Quote Originally Posted by alanrockwood View Post
The priority for payout in a bankruptcy runs roughly like this. The government gets paid first (taxes). Then wages to workers get paid, including any back wages owed. Then various forms of secured debt, i.e. debt backed by collateral, then unsecured debt. At the very tail end of the priority list come the shareholders. If the creditors don't get paid what they are owed then the shareholders lose ownership of the company. Their shares are cancelled and become worthless. If the company emerges as an operating company it does so under new ownership, usually being owned by the former creditors as partial compensation for not having been paid all the money they were owed.
You missed the fees for the trustee in bankruptcy - they usually are near the top of the list.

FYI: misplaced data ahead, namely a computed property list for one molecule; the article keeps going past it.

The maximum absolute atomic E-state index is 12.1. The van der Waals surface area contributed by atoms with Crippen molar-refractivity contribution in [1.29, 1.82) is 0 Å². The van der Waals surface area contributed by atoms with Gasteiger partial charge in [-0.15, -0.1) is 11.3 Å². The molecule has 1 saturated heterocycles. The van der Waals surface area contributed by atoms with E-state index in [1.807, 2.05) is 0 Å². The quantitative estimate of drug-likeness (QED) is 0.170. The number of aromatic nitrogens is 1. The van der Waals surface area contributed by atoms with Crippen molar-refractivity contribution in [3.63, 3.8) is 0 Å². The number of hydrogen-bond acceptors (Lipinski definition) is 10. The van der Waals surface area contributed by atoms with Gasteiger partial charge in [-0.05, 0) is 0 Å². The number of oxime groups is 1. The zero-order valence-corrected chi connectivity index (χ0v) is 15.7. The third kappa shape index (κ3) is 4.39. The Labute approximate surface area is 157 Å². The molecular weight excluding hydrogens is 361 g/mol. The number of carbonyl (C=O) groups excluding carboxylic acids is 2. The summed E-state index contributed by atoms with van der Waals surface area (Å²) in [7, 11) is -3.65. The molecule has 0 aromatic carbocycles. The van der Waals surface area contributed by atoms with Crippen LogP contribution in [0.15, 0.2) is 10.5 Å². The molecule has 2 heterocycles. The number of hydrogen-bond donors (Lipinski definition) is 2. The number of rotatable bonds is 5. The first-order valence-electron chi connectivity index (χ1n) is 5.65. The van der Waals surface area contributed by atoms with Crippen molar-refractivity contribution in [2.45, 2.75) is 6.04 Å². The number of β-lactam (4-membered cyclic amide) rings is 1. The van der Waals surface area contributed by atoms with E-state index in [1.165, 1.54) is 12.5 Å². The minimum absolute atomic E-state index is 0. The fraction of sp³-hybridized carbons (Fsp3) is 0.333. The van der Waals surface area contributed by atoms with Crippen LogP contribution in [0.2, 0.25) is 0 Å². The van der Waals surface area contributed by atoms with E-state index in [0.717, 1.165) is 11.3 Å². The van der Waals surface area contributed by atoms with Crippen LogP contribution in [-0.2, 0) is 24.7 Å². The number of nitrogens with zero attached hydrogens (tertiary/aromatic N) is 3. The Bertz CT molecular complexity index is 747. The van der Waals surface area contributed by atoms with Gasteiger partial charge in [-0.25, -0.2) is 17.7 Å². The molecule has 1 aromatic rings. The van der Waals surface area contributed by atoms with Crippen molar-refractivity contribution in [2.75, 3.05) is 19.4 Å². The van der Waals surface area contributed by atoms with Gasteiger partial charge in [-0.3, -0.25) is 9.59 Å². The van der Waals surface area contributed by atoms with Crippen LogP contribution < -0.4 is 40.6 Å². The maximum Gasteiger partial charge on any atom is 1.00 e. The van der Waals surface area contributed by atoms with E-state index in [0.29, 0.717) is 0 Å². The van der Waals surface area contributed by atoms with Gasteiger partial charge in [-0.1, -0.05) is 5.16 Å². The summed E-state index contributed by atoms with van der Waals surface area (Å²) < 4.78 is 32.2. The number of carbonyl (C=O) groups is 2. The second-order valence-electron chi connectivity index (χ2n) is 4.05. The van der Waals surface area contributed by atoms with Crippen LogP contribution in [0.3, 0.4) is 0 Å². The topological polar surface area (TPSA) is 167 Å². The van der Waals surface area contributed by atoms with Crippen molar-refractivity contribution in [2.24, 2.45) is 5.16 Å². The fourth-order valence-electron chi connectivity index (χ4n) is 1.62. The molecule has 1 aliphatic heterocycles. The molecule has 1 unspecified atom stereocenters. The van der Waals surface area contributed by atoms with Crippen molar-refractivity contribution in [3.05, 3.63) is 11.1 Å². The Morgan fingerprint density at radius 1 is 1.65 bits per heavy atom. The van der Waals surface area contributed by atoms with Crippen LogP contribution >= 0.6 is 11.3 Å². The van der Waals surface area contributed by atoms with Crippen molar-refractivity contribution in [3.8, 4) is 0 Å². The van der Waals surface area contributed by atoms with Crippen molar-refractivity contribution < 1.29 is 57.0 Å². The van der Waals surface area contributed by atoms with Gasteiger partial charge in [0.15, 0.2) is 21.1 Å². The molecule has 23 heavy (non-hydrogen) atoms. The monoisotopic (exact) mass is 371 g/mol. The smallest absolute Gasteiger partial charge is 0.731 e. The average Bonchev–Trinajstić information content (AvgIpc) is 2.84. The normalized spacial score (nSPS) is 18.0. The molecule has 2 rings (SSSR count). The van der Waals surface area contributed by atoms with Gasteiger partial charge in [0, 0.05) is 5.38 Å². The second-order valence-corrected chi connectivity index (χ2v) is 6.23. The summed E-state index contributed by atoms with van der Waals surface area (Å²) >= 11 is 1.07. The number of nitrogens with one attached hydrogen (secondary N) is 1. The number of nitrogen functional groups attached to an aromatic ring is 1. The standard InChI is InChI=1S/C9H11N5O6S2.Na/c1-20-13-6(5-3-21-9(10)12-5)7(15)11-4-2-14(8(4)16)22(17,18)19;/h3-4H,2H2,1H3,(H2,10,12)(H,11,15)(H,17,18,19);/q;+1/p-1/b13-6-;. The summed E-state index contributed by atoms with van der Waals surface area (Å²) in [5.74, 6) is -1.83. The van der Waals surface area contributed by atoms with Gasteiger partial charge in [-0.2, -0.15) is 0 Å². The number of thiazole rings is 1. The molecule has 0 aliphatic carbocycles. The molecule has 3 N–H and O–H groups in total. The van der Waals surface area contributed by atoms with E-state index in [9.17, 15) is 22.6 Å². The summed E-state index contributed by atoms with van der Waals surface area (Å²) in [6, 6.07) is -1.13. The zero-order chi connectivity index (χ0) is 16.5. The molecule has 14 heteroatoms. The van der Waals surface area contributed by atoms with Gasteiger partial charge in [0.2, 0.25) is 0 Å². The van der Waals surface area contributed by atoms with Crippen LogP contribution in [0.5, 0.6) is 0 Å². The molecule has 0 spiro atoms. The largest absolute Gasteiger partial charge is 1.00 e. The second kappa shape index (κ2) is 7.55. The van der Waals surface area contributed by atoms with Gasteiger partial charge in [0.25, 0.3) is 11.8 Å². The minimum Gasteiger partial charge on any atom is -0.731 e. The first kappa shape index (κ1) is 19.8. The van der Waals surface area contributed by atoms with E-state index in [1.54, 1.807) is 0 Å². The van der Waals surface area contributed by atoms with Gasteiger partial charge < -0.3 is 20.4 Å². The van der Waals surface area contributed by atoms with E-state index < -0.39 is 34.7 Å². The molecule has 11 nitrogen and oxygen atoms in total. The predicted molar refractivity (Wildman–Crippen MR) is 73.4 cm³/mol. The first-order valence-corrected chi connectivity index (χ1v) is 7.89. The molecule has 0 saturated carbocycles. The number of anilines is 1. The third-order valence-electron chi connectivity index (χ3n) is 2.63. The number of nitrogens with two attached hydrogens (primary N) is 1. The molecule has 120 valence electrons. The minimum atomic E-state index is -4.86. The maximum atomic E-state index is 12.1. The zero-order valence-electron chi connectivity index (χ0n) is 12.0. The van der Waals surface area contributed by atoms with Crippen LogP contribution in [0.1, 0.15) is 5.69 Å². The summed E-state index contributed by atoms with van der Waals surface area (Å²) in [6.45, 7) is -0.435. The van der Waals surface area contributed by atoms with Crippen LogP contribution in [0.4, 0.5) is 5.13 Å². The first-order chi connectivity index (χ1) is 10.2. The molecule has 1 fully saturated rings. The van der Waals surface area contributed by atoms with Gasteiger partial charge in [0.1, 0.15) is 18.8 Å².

And at the risk of being too technical, in some cases shareholders hold "preferred" shares, which are actually more like debt instruments, and are therefore given a portion of what is available to unsecured creditors (if anything).

It is true that control is essentially in the hands of the bankruptcy court. If, however, the right person or entity (think deep pockets and a history of business success) took over a controlling shareholding, it might very well affect how the bankruptcy proceeds.